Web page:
Security & Privacy


Exposed Chinese database shows depth of surveillance state

The Japan Times

BEIJING - The Chinese database Victor Gevers found online was not just a collection of old personal details. It was a compilation of real-time data on more than 2.5 million people in western China, updated constantly with GPS coordinates of their precise whereabouts. Alongside their names, birth dates and places of employment, there were notes on the places that they had most recently visited -- mosque, hotel, restaurant. The discovery by Gevers, a Dutch cybersecurity researcher who revealed it on Twitter last week, has given a rare glimpse into China's extensive surveillance of Xinjiang, a remote region home to an ethnic minority population that is largely Muslim. The area has been blanketed with police checkpoints and security cameras that apparently are doing more than just recording what happens.


Security Architecture for Smart Factories

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Building smart factories is a substantial endeavor for organizations. The initial steps involve understanding what makes them unique and what new advantages they offer. However, a realistic view of smart factories also involves acknowledging the risks and threats that may arise in its converged virtual and physical environment. As with many systems that integrate with the industrial internet of things (IIoT), the convergence of information technology (IT) and operational technology (OT) in smart factories allows for capabilities such as real-time monitoring, interoperability, and virtualization. But this also means an expanded attack surface.


How AI cybersecurity thwarts attacks -- and how hackers fight back

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What makes AI cybersecurity different is its adaptability: It does not need to follow specific rules; rather, it can watch patterns and learn. "Unlike a signature-based approach that delivers a 1-for-1 mapping of threats to countermeasures, data science uses the collective learning of all threats observed in the past to proactively identify new ones that haven't been seen before," said Chris Morales, head of security analytics at Vectra, an AI threat detection vendor. After downloading ransomware, the malware would scan your files, single out what it finds important, make an encrypted copy of those files, delete the original ones and send the encryption keys to the ransomware operators so they have a unique key for every victim. "That sequence of events is pretty unique; you're not going to see a lot of credible software doing that," said Doug Shepherd, chief security officer at Nisos. This limits the usefulness of traditional antivirus software, which looks for signatures detected in known ransomware in order to block a new attack.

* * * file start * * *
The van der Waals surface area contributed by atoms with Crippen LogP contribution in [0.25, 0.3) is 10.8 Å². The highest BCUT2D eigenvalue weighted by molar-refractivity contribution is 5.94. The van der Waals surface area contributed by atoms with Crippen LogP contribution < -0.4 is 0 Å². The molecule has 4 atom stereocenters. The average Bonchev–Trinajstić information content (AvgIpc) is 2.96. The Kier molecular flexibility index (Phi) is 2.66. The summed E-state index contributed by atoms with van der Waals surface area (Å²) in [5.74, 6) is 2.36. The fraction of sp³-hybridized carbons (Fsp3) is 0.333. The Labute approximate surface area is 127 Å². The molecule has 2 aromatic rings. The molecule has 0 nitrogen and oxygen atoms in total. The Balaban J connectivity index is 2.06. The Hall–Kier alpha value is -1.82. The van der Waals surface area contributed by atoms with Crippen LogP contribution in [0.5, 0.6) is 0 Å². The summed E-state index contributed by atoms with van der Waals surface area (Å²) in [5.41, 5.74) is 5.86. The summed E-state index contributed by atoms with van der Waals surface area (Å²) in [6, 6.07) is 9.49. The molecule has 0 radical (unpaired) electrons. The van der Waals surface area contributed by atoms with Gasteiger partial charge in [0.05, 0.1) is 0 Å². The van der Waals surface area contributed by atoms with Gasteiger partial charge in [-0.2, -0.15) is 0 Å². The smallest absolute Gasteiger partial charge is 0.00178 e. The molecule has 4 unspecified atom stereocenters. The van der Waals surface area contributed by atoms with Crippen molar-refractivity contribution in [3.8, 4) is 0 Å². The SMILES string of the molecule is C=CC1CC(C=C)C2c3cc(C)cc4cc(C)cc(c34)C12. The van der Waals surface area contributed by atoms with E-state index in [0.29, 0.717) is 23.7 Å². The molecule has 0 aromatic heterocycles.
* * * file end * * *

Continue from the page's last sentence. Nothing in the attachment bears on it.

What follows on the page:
China surveillance firm tracking millions of Muslims leaves database exposed, researcher says

FOX News

A screen shows visitors being filmed by AI (Artificial Intelligence) security cameras with facial recognition technology at the 14th China International Exhibition on Public Safety and Security in Beijing. A Chinese surveillance firm using facial recognition technology left one of its databases exposed online for months, according to a prominent security researcher. A massive database for 2,565,724 people -- with names, ID card number, expiration date, home address, date of birth, nationality, gender, photograph, employer and GPS coordinates of locations -- was left online without authentication, according to a report from ZDNet. Security researcher Victor Gevers, who founded the database, told ZDNet that over a 24-hour period, a steady stream of nearly 6.7 million GPS coordinates was recorded, which means the database was actively tracking Uyghur Muslims as they moved around Xinjiang province in China. HOW AMAZON'S JEFF BEZOS AND THE NATIONAL ENQUIRER WENT TO WAR Human rights groups have said that China is keeping hundreds of thousands of Uyghur Muslims in internment camps, where they are indoctrinated, forced to perform labor and detained.


Chinese Surveillance, Facebook Tracking, and More Security News This Week

WIRED

The US government averted another shutdown when Donald Trump instead opted to declare a national emergency to fund his border wall dreams--a wall which raises huge privacy and security concerns and will cause more problems than it solves. As the country digested the national emergency, cybersecurity workers were still scrambling to clean up the security nightmare wrought by the longest shutdown in history. Amid all the border wall news this week, you'd be forgiven for missing that the president also signed an executive order creating the American AI Initiative. In an op-ed for WIRED, White House deputy assistant to the president for technology policy Michale Kratsios explained why AI strategy is a security issue. Speaking of AI, to combat the growing threat of deep fakes, a new tool uses the blockchain to monitor video for tampering and manipulation.